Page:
A team of researchers debuted software that can create furniture with interlocking parts, no screws or nails needed. The software isn’t ready for prime time yet–it doesn’t account for the repetitive stress a piece of furniture might endure, for instance–but the researchers plan to address such concerns in the software’s next version.


Couches You Can FedEx
Brad Sewell—formerly a design and manufacturing engineer at Apple—thinks we’re buying furniture all wrong. The problems, as Sewell says, lie in high shipping costs, lengthy shipping time, and crappy materials that don’t hold up over the years. His company Campaign circumvents these headaches with flat-pack modern sofas that assemble and disassemble in less than two minutes.


This Genius Magnetic System to Keep Clothes Tidy
Fewer of us than we want to admit fold clothes properly, and even fewer of us can manage to keep our clothes folded for long. ThreadStax is a genius system for keeping your clothes properly folded and organized, using magnets of all things. It comes in three distinct parts: a folding board, a series of brackets, and some magnetic slides.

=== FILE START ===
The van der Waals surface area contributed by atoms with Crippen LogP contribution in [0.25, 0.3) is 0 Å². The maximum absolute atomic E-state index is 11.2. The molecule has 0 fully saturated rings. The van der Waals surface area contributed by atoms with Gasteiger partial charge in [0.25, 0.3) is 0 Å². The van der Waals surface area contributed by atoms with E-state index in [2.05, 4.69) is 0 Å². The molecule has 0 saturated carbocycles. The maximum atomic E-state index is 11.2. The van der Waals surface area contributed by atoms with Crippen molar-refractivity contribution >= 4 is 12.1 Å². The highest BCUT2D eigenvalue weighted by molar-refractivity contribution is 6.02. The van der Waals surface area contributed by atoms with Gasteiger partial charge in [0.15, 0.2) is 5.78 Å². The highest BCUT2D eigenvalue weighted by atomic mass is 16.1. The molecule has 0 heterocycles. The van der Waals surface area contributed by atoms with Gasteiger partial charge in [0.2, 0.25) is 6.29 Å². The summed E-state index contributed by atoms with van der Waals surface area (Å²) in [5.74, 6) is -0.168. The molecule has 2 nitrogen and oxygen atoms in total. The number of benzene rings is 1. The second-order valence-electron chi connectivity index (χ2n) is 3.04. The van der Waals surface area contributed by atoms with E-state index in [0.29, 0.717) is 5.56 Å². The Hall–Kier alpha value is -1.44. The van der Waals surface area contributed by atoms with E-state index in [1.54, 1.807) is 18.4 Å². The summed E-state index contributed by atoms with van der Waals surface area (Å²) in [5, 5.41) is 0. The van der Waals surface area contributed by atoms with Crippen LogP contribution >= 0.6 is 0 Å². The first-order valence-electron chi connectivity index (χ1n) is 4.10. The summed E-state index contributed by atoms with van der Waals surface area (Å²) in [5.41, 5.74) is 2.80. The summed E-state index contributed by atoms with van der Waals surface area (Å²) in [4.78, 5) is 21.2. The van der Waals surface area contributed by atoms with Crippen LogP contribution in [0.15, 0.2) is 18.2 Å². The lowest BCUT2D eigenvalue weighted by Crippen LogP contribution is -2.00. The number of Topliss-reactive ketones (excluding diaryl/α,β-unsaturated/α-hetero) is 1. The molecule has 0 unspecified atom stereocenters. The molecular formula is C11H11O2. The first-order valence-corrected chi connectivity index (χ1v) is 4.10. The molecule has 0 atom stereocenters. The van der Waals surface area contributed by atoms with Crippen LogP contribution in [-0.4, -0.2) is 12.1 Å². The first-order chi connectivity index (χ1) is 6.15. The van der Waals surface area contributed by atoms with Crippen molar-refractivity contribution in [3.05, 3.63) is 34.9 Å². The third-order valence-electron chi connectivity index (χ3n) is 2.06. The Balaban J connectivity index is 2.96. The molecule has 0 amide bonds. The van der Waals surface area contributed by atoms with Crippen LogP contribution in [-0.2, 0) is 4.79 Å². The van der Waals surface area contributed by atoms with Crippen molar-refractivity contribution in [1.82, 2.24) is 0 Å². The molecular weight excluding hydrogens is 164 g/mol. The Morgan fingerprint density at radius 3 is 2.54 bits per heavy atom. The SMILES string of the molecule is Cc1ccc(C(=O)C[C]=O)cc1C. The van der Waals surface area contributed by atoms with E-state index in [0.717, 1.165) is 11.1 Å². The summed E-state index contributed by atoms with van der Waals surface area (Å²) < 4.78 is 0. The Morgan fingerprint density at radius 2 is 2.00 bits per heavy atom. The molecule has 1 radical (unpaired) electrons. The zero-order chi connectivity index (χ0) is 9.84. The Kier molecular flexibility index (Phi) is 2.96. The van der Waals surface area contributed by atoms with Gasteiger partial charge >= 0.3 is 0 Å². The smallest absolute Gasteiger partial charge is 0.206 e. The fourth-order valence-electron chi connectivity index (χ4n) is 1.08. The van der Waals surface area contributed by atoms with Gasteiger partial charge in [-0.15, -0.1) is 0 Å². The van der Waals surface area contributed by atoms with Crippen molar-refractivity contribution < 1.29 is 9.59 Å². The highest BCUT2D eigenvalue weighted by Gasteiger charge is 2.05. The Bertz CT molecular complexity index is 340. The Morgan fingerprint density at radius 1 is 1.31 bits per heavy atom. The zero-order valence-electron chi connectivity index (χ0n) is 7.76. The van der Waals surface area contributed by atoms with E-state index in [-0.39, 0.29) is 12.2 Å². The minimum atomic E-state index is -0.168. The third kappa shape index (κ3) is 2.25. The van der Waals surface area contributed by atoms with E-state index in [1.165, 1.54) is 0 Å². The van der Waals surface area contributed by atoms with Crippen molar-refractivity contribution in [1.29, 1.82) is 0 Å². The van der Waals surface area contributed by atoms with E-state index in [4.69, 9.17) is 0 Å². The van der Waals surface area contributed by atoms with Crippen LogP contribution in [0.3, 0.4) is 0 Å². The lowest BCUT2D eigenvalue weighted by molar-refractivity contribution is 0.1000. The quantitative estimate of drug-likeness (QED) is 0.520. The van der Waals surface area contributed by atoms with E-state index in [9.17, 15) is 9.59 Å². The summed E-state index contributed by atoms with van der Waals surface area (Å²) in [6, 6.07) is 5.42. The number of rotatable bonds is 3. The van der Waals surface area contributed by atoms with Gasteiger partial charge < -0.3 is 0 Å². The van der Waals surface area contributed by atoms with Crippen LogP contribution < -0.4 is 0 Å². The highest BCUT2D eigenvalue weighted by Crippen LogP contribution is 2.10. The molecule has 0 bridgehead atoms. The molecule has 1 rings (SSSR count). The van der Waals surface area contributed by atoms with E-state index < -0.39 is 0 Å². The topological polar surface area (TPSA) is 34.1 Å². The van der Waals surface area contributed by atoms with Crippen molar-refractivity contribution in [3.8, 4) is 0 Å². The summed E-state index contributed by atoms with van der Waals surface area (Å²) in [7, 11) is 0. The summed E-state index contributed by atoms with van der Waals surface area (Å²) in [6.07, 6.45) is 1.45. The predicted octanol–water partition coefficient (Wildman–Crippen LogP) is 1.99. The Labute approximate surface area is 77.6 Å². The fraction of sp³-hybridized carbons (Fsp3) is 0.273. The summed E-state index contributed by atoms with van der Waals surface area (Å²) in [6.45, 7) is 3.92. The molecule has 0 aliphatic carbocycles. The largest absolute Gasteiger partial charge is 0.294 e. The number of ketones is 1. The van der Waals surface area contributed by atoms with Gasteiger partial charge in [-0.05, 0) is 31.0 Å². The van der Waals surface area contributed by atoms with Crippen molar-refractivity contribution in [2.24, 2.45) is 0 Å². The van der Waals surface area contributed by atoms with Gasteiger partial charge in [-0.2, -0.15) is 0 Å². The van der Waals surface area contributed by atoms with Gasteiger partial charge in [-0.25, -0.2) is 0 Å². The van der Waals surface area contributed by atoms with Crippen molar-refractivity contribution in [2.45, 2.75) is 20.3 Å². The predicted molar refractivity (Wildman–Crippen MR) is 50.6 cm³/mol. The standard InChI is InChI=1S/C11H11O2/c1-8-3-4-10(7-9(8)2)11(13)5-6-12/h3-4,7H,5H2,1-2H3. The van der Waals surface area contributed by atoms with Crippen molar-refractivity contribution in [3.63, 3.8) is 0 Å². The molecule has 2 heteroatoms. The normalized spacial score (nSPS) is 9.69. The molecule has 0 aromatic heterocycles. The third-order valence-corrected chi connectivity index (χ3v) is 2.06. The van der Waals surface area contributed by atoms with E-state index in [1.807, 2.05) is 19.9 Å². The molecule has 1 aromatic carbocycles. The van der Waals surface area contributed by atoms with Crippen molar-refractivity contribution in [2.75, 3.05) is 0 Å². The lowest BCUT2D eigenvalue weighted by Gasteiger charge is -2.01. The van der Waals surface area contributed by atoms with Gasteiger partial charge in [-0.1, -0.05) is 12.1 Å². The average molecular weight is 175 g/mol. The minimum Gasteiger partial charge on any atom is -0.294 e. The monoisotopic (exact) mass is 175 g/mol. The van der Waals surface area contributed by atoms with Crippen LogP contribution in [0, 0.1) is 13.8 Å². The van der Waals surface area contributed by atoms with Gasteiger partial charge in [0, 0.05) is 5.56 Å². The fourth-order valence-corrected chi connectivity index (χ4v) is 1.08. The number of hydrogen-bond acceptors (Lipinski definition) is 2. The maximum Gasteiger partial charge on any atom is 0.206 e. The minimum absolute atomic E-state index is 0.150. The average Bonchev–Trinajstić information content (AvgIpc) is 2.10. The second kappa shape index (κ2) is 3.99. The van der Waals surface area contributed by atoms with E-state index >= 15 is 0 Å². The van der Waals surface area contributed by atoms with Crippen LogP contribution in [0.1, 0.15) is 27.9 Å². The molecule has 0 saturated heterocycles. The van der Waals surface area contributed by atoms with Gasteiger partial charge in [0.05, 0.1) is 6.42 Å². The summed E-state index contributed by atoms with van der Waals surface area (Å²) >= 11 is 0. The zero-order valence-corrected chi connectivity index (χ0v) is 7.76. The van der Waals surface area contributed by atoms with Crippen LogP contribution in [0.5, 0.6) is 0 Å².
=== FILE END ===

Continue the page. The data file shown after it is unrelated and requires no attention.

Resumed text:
This Humble Wood Desk for the Internet-of-Things Era
Buro, an Internet-connected “data desk” has a computer baked into its design. Fitted snugly inside a small desk shelf, the computer connects with portable devices and to the cloud, essentially functioning as a secure depository for sensitive information. “Buro acts like a personal Dropbox, providing sync, backup and encrypted peer-to-peer file sharing,” Opensource designer Paul Harter writes on the company’s site.


5. Furniture That You Grow
Furniture manufacturing yields a lot of material waste. Gavin Munro, a furniture designer based in Derbyshire, England, has found a simpler and more eco-friendly way to create wooden furniture: he uses specially designed plastic frames to mold young willow, oak, ash, and sycamore trees into the shape of chairs, tables, frames, and lamps as they’re growing. Once they’ve matured, each tree has morphed into a fully functional furniture item made from a single piece of wood, no sawing or assembling necessary.